Meditating on Materiality in the Meadows Collections

February 18–April 28, 2024

As the American sculptor John Chamberlain suggests, an artist’s process, as well as the meaning of the works they produce, begins with their materials. Decisions about which media to work with are typically informed by historical as well as practical concerns: woven linen, for instance, is well suited for clothing and, when prepared properly, can act as a support for an oil painting, but it is a less obvious choice for sculpture. In an effort to break from tradition, the artists featured in this exhibition intentionally challenge the limits of their materials, thereby encouraging viewers to expand their own understanding of the relationship between matter and meaning. The objects in Meditating on Materiality are grouped based on their substance, whether fabric, stone, metal, or wood. These arrangements elucidate each artwork’s individual story while exploring the particular characteristics of a given medium, highlighting the innovative ways in which modern and contemporary artists have approached their materials.

Meditating on Materiality brings together works from the Meadows Museum’s own collection of Spanish art with SMU’s Master of Fine Arts Collection (MFAC) and University Art Collection (UAC), which are stored in and cared for by the Meadows Museum. The MFAC comprises works of art by graduates of SMU’s Master of Fine Arts program, who are invited to donate an example of their work to the collection. The UAC consists of donations from alumni and friends of SMU and includes representative works by eminent local as well as international artists, such as Jim Love, Hildur Bjarnadóttir, Charles Pebworth, and Jill Moser. The Meadows Museum’s own collection is represented in this exhibition by some of our most celebrated modern and contemporary artists, including Pablo Picasso, Helen Escobedo, Alberto Giacometti, Xavier Corberó, Santiago Calatrava, and Rufino Tamayo. The selected objects, many of which are rarely displayed to the public, demonstrate the breadth of the Meadows Museum’s holdings, while offering a new context through which to interpret each work. Although the Meadows is primarily recognized as a museum of Spanish painting, Meditating on Materiality seeks to expand the public’s knowledge of the museum’s purview beyond the objects, and the materials, for which it is best known.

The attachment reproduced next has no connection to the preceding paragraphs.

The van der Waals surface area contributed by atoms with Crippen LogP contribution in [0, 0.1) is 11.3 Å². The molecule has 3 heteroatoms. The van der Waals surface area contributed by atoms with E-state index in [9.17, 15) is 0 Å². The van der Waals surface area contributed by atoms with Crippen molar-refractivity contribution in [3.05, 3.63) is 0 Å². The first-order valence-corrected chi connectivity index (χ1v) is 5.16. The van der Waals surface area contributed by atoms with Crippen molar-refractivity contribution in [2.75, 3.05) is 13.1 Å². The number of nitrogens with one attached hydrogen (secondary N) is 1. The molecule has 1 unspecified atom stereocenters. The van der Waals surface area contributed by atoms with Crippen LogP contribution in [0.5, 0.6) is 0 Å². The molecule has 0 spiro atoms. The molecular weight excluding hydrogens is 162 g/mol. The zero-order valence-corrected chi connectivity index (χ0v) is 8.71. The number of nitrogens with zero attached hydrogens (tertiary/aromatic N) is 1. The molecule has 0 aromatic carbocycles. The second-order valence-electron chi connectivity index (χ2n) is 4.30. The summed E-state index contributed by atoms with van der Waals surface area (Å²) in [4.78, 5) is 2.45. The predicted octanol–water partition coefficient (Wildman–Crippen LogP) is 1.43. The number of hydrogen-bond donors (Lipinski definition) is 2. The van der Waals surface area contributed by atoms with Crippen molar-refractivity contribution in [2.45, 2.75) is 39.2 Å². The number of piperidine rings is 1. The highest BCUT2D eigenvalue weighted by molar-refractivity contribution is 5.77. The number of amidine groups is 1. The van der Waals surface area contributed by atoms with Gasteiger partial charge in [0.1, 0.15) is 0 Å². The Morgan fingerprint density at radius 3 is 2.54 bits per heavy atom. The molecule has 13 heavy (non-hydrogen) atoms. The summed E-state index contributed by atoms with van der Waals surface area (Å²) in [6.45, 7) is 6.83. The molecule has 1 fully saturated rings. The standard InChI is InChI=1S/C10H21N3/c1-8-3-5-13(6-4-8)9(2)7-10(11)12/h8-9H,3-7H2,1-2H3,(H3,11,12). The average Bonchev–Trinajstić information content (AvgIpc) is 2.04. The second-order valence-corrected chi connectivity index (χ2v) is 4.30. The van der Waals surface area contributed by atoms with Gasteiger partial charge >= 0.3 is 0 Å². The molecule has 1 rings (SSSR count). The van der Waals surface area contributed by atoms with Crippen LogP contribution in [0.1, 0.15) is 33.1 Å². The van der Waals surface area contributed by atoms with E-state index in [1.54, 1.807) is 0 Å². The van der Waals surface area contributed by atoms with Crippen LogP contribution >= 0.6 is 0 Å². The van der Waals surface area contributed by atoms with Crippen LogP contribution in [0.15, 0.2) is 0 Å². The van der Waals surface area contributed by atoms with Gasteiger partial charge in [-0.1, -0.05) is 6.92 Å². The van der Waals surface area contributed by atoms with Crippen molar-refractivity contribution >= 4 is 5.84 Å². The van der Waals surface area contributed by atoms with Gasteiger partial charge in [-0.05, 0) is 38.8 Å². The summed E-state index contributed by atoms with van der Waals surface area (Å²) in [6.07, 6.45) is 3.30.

Meditating on Materiality in the Meadows Collections has been organized by the Meadows Museum, and is funded by a generous gift from The Meadows Foundation. Promotional support is provided by the Dallas Tourism Public Improvement District.



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Carrie Sanger
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